Local authorities will collect a whopping £79million from 77,000 landlords this month as new licensing rules come into effect. HMO licensing - which stands for houses in multiple occupation - already applies to landlords who rent their properties to five or more tenants from two or more different households where the property is three or more storeys. But from 1 October, any property let to five or more tenants from two or more households will be caught by the rules - regardless of the number of floors.
According to a new study of 16 UK mortgage lenders, the average homeowner is being hit with £222 extra a month for lapsing onto a lender’s Standard Variable Rate. The analysis found that as of August 28th, the average homeowner slipping onto their lenders’ SVR after the initial two-year fix faced an extra £2,664 a year in interest payments, equating to £222 a month.
The recent IMLA report ‘Bridging the gap: developments in later life lending to an ageing population’ suggests that the number of over-65 homeowners has increased by a half in the last 20 years, from 4 million to 6 million. Never have older borrowers had so much power over the property market, and whilst this market is thriving, it is also influenced by several different factors, including increased regulation as consumers increasingly buying for the first time in their late 30s or 40s.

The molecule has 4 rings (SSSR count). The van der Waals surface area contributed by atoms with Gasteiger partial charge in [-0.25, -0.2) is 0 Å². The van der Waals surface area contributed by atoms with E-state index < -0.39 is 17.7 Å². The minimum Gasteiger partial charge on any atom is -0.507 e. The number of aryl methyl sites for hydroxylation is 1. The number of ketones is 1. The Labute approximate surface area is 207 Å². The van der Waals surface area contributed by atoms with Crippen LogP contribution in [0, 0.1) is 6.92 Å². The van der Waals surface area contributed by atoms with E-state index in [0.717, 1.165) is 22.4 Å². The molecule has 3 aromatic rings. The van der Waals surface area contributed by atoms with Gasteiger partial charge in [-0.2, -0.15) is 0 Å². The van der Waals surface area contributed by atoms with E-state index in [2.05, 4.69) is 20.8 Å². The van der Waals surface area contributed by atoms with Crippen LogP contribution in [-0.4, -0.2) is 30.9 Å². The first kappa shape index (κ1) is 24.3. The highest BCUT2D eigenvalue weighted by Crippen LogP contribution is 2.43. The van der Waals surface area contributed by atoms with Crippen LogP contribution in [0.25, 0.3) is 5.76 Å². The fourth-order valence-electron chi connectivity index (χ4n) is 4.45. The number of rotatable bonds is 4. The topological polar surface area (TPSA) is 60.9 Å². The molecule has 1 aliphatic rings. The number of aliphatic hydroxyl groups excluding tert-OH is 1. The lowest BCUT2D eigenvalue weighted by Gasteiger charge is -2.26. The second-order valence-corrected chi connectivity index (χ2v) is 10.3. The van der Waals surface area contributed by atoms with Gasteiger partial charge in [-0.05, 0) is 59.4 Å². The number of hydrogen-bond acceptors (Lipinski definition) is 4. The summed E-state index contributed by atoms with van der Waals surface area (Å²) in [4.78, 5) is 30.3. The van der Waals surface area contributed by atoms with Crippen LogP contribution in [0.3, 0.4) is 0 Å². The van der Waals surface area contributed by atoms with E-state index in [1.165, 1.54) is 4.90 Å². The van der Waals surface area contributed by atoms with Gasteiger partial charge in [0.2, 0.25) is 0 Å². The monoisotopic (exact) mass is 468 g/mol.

Help to Buy completions totalled 10,160 in the first quarter of 2018, according to the latest statistics from the Ministry of Housing, Communities & Local Government. This is below the record quarterly figure of 13,993 seen in Q4 but above the 8,212 completions recorded in Q1 2017. Since the launch of the Help to Buy: Equity Loan scheme in 2013, 169,102 properties have been bought with an equity loan. Most of the home purchases in the scheme were made by first-time buyers, accounting for 136,657, or 81%, of total purchases.
Since the early 1970s, the number of people getting married has steadily decreased, dropping a further 3.4% last year. Nearly 98% of professionals from family justice group Resolution reported working with a cohabiting couple who they were unable to help, and a further 90% said the couples are often surprised to find out about their lack of rights.